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Old 07-13-2012, 03:33 AM   #13 (permalink)
thingstodo
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Ideas are cheap ...

Quote:
Originally Posted by Daox View Post
Mainly, I have to move the ground reference every time I jump to the next cell. Currently, I'm not even grounded to the high voltage pack, just the 12V system. So, if anyone has any ideas I'm all ears.
My experience in hardware design is from many many years ago, so take this information with a grain of salt and check it out before doing any circuit work ....

The BMS topic does interest me, so I did some digging and this is what I found ...

Most of the circuits that are out there for analog isolation use a voltage to frequency converter, then go through an optoisolator, and back through a frequency to voltage converter. Some use a transformer for isolation, but those circuits are pretty old.

The isolated side, the voltage to frequency converter, needs it's own isolated power supply. That also powers one half (the input side) of the optoisolator.

The other side of the optoisolator is powered from the microprocessor side as well as the frequency to voltage converter (if you use one). The frequency to voltage converter makes the frequency signal back into an analog signal 0 - 5VDC.

An elegant solution would be to power the (small and pretty trivial) V to F from the battery that it is measuring, then have the frequency put through the optoisolator. The resulting frequency, or train of pulses, comes out of the output of the optoisolator and is powered from the microprocessor. From there, the frequency can be read directly into the micro, or put through a mux so that fewer micrprocessor pins are used up as frequency counters, or converted back to analog by a frequency to voltage converter, and put through an analog mux ... you get the idea.

Each battery would have it's own small circuit with just a V to F and an optoisolator ... about 10 ma, depending on which chips you choose and how good you are at soldering surface-mount.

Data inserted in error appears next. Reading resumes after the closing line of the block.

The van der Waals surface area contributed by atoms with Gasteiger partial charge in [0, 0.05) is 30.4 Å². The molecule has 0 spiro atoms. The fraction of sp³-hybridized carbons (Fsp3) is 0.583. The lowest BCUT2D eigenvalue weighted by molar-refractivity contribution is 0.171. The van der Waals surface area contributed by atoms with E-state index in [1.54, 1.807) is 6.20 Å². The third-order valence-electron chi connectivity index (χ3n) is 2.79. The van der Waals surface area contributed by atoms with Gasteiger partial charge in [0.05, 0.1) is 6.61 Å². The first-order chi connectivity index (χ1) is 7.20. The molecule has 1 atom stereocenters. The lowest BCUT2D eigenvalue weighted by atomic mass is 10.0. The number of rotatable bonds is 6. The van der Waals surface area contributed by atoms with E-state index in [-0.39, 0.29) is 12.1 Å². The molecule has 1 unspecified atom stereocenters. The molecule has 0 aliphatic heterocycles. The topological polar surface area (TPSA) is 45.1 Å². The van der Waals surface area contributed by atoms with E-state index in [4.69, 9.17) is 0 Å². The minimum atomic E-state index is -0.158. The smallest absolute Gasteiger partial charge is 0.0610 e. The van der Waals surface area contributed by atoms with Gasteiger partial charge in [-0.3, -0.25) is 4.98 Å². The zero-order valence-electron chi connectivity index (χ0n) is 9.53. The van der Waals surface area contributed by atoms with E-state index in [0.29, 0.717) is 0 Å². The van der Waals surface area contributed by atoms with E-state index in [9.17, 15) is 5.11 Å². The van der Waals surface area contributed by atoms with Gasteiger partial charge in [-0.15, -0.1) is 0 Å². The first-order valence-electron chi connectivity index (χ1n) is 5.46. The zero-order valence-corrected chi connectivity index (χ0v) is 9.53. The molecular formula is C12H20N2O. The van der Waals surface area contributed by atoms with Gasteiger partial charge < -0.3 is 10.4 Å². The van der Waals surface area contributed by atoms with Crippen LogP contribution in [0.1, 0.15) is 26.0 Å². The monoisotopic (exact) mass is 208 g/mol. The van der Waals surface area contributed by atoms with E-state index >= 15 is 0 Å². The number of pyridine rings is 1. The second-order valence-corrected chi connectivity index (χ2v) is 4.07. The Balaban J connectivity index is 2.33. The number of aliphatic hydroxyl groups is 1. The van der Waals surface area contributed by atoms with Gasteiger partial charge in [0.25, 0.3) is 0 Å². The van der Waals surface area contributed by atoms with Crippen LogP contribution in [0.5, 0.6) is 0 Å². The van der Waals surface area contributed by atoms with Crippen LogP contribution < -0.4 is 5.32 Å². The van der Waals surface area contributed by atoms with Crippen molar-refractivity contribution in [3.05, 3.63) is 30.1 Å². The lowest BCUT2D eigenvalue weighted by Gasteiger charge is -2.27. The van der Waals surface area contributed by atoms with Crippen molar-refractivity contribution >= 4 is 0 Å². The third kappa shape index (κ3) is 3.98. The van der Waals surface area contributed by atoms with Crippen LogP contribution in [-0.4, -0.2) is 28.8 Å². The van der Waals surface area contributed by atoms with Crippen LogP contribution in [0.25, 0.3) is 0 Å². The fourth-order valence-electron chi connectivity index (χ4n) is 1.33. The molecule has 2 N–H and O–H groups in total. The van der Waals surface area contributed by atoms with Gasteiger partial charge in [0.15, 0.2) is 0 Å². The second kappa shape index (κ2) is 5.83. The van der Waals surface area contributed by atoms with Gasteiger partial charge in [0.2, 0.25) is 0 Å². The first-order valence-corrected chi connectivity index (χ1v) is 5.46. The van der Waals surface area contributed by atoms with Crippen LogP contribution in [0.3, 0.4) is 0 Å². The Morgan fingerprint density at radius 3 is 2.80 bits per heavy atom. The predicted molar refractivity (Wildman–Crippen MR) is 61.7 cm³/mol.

However ... I can locate no Voltage to Frequency converter that will accept the voltage drop that each cell can experience during acceleration ... I'm assuming a low of about 2.0V for acceleration when the batteries are low and someone stomps on the accelerator to a high of about 4.2V for charging. I can't locate such a thing for sale ... so the next idea makes things a bit more complicated ...

Use another chip to boost the power supply from your battery voltage of 2V - 4.2V to a solid 3.3V, which can be used to power the V to F and the optoisolator.

- TPS60240 boost power supply. This will take the 2 - 4.2V (in fact, it will go as low as 1.8V and as high as 5.5V) from your cell and put out a regulated 3.3V for the rest of the circuit. 50 microamps standby, so it won't unbalance your pack.
- AD7740 voltage to frequency converter has a supply voltage of 3 - 5.25V, so 3.3V is fine. 1.5mA supply current is pretty low. under a dollar for an 8-lead msop (I hate soldering surface-mount stuff). The input voltage from the battery will have to be divided since the max input voltage is 2.5V - maybe 2 10K resistors in series would keep the current down under 1 mA. You also need a crystal for a clock and to set the max output frequency of the output, which is up to 1 Mhz.
- and you need an optoisolator, say a NTE3086 - no pricing on that one.

As with any circuit, component selection is very important. The minimal research that I did gave me only one boost power supply that would deal with a voltage dropping to 2.0V - that's why it's surface mount. It has one fixed output voltage of 3.3V. If the output voltage could be 5V there are dozens of Voltage to Frequency converters available. The AD7740 is one of 2 that I found that would work down to 3V.

The crystal at under 1 Mhz should not be a big problem. The optoisolator is only rated for about 100 Khz. Keeping the frequency as high as possible will give you a low time to sample (the micro can tell what the input voltage is within a few pulses) each channel. You'll need to put in a current limiting resistor to avoid saturating the optocoupler input.

Last edited by thingstodo; 07-13-2012 at 03:34 AM.. Reason: spelling mistakes
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